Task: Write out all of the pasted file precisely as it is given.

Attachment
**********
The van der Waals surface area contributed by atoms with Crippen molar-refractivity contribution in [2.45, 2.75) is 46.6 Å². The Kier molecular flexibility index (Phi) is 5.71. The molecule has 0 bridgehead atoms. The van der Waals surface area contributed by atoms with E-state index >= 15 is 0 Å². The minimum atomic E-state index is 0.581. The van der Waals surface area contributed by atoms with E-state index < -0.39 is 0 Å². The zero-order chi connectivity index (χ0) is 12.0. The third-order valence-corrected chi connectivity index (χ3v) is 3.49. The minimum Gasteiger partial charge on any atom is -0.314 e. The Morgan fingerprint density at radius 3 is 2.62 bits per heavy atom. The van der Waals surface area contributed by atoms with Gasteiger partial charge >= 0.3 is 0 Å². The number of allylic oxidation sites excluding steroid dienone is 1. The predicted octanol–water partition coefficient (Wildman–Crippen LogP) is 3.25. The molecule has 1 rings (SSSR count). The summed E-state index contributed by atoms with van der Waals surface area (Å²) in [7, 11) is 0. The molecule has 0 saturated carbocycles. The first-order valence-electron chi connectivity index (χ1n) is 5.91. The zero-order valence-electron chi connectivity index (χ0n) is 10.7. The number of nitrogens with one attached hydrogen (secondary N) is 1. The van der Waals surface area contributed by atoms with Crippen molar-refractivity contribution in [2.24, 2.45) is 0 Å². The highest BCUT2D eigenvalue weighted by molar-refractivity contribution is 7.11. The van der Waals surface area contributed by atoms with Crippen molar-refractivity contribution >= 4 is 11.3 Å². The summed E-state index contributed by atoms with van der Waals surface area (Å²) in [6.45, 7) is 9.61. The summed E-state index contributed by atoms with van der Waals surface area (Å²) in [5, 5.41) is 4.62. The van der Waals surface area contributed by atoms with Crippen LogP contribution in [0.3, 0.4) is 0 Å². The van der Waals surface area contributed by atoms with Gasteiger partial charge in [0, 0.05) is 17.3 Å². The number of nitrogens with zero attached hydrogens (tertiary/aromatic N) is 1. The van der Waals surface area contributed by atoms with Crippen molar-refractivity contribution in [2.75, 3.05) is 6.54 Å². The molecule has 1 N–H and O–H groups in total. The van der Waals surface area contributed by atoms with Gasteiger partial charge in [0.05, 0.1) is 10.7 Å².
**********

The van der Waals surface area contributed by atoms with Crippen molar-refractivity contribution in [2.45, 2.75) is 46.6 Å². The Kier molecular flexibility index (Phi) is 5.71. The molecule has 0 bridgehead atoms. The van der Waals surface area contributed by atoms with E-state index >= 15 is 0 Å². The minimum atomic E-state index is 0.581. The van der Waals surface area contributed by atoms with E-state index < -0.39 is 0 Å². The zero-order chi connectivity index (χ0) is 12.0. The third-order valence-corrected chi connectivity index (χ3v) is 3.49. The minimum Gasteiger partial charge on any atom is -0.314 e. The Morgan fingerprint density at radius 3 is 2.62 bits per heavy atom. The van der Waals surface area contributed by atoms with Gasteiger partial charge >= 0.3 is 0 Å². The number of allylic oxidation sites excluding steroid dienone is 1. The predicted octanol–water partition coefficient (Wildman–Crippen LogP) is 3.25. The molecule has 1 rings (SSSR count). The summed E-state index contributed by atoms with van der Waals surface area (Å²) in [7, 11) is 0. The molecule has 0 saturated carbocycles. The first-order valence-electron chi connectivity index (χ1n) is 5.91. The zero-order valence-electron chi connectivity index (χ0n) is 10.7. The number of nitrogens with one attached hydrogen (secondary N) is 1. The van der Waals surface area contributed by atoms with Crippen molar-refractivity contribution in [2.24, 2.45) is 0 Å². The highest BCUT2D eigenvalue weighted by molar-refractivity contribution is 7.11. The van der Waals surface area contributed by atoms with Crippen molar-refractivity contribution >= 4 is 11.3 Å². The summed E-state index contributed by atoms with van der Waals surface area (Å²) in [6.45, 7) is 9.61. The summed E-state index contributed by atoms with van der Waals surface area (Å²) in [5, 5.41) is 4.62. The van der Waals surface area contributed by atoms with Crippen LogP contribution in [0.3, 0.4) is 0 Å². The van der Waals surface area contributed by atoms with Gasteiger partial charge in [0, 0.05) is 17.3 Å². The number of nitrogens with zero attached hydrogens (tertiary/aromatic N) is 1. The van der Waals surface area contributed by atoms with Crippen molar-refractivity contribution in [2.75, 3.05) is 6.54 Å². The molecule has 1 N–H and O–H groups in total. The van der Waals surface area contributed by atoms with Gasteiger partial charge in [0.05, 0.1) is 10.7 Å².